Deep breathing shouldn’t be restricted to a regimented routine that you practice every morning, or at the end of every day. Instead, the end goal is to use it as a tool that you can use when you are feeling too stressed. Thus, ideally, you should practice deep breathing whenever you can during the day, even if it is just for a couple of minutes.
More importantly, you should try deep breathing exercises in stressful situations as much as possible. In the beginning, you might find it tough to focus on your breathing when a deadline is looming. However, that’s where practice comes in. As you train your brain to focus on breathing, you will get better at it. Here are some helpful deep breathing tips, especially for beginners, who are just starting out with this stress-relieving tool:
● Inhale through your nose. In fact, even when you are not practicing deep breathing exercises, make it a habit to inhale through your nose. It is healthier for your lungs.
● Keep it simple. If you can’t count to 4 as you inhale, don’t stress about it. The goal is to slow down your breathing and practice breathing through your diaphragm. Focus on the technique instead of the duration of the breaths.
● Stay consistent. When you are trying to learn deep breathing, it is important to practice everyday. You don’t necessarily have to set aside 10 minutes in your morning routine.
You can do it while driving to work, or even while sitting at your office desk. Make sure you do it for at least a minute, everyday, though.
It might sounds simple, but deep breathing can take time to master. Fortunately, there is technology to the rescue. Here is a list of the best deep breathing apps that you can use to get better at it:
This is a free app for iOS users that focuses on the 4-7-8 method of deep breathing. The app helps with guided breathing by breaking down the 4-7-8 technique into phases. The default breathing program is 3 minutes, although you can modify it to suit your requirements. The app even lets you measure your heart rate to gauge any level of stress that you might be under.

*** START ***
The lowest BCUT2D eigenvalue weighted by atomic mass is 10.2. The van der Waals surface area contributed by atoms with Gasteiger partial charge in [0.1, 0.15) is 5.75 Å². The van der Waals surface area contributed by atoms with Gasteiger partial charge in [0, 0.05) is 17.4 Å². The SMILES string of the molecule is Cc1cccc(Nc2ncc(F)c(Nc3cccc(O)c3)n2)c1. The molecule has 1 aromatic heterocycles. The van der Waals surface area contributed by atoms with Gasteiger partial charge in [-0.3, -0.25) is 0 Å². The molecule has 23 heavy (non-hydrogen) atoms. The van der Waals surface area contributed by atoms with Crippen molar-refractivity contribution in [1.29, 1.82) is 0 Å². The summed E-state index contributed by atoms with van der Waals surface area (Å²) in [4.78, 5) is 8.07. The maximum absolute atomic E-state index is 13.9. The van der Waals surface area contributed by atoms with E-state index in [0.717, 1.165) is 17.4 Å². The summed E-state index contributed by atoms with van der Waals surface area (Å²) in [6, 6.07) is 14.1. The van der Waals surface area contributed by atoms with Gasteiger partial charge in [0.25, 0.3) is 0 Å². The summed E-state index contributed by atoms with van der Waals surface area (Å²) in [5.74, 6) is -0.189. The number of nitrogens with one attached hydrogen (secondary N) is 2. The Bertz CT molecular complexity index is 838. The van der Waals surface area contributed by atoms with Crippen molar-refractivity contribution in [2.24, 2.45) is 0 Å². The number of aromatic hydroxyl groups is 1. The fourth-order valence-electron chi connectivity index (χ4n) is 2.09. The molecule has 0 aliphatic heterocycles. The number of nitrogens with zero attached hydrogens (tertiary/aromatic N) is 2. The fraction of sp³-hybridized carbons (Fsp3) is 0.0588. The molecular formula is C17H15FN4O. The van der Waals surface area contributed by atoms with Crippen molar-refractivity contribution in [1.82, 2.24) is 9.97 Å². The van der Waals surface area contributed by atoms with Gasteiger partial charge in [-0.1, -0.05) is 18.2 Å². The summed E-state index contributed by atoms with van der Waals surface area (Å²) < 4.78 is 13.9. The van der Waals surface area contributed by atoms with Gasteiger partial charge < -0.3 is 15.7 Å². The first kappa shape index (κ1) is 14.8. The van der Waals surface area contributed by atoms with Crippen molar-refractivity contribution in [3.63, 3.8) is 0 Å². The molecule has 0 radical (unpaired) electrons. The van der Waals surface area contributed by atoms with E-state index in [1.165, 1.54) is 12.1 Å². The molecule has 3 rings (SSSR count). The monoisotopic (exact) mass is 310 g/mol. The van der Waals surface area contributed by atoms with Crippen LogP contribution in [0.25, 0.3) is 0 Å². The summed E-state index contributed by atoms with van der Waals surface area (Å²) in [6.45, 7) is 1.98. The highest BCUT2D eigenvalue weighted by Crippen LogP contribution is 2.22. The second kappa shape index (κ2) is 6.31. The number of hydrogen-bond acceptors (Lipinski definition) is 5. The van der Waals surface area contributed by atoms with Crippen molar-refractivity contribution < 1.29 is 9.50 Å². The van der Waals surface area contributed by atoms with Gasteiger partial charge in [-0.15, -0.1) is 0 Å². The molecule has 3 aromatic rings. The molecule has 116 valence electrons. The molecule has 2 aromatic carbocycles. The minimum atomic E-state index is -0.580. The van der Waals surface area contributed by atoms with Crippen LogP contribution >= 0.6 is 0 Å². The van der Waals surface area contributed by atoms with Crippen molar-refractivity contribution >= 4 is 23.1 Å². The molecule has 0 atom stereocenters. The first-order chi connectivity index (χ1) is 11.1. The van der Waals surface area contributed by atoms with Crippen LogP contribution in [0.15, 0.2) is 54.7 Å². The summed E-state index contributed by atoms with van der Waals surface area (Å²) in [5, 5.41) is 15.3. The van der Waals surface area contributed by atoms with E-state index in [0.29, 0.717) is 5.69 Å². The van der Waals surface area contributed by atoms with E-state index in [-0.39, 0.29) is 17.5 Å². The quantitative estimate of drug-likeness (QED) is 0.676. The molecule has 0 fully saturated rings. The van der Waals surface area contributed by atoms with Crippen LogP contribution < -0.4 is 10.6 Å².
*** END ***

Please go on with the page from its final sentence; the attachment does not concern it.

This is a ree app for Android users with a very simple, straightforward interface. There are seven different breathing exercises to choose from and you can set daily reminders. The app keeps track of your usage that might be helpful in tracking your progress with deep breathing exercises.
Available for, both, Android and iOS, Universal Breathing has different levels of breathing programs. You can start with beginner deep breathing exercises and slowly advance to more challenging ones. The app is free to download and uses music to guide deep breathing. There are animated explainer videos, too, that teach you proper breathing techniques.
This is a free app for Android and iOS. It also has free desktop versions for Mac and Windows, so you can download it on your office computer. It uses a ball as a visual guide for deep breathing. You can supposed to inhale as the ball gets bigger, and exhale as the ball shrinks. The app has four different kinds of deep breathing exercises that help relieve stress, regulate high blood pressure, subdue COPD symptoms, and even help with sleeplessness.
Created by Eddie Stern, a yoga teacher, and Deepak Chopra, a celebrated author, The Breathing App rests on the principle of coherent breathing. Through guided deep breathing exercises, it helps you complete 6 breaths in a minute, which is considered to be the optimum
breathing rate. You can choose from three screens for guided deep breathing – a breathing ball, much like the Breath Ball app; a timer; and audio cues. The app is free to download on Android and iOS.
While it is a meditation app that is helpful for mindfulness training, it has a bunch of breathing exercises, too. In fact, the app uses deep breathing techniques as one of the primary ways for guided meditation. There are short exercises for beginners and you can unlock new programs with in-app purchases.
This app analyses your breathing habits to suggest the best deep breathing exercises for you. You can choose between a male and a female voice for guided breathing. There is also a vibration mode for silent guidance. Deep Breathing is free to download for Android users and is
available for $3.99 on iOS.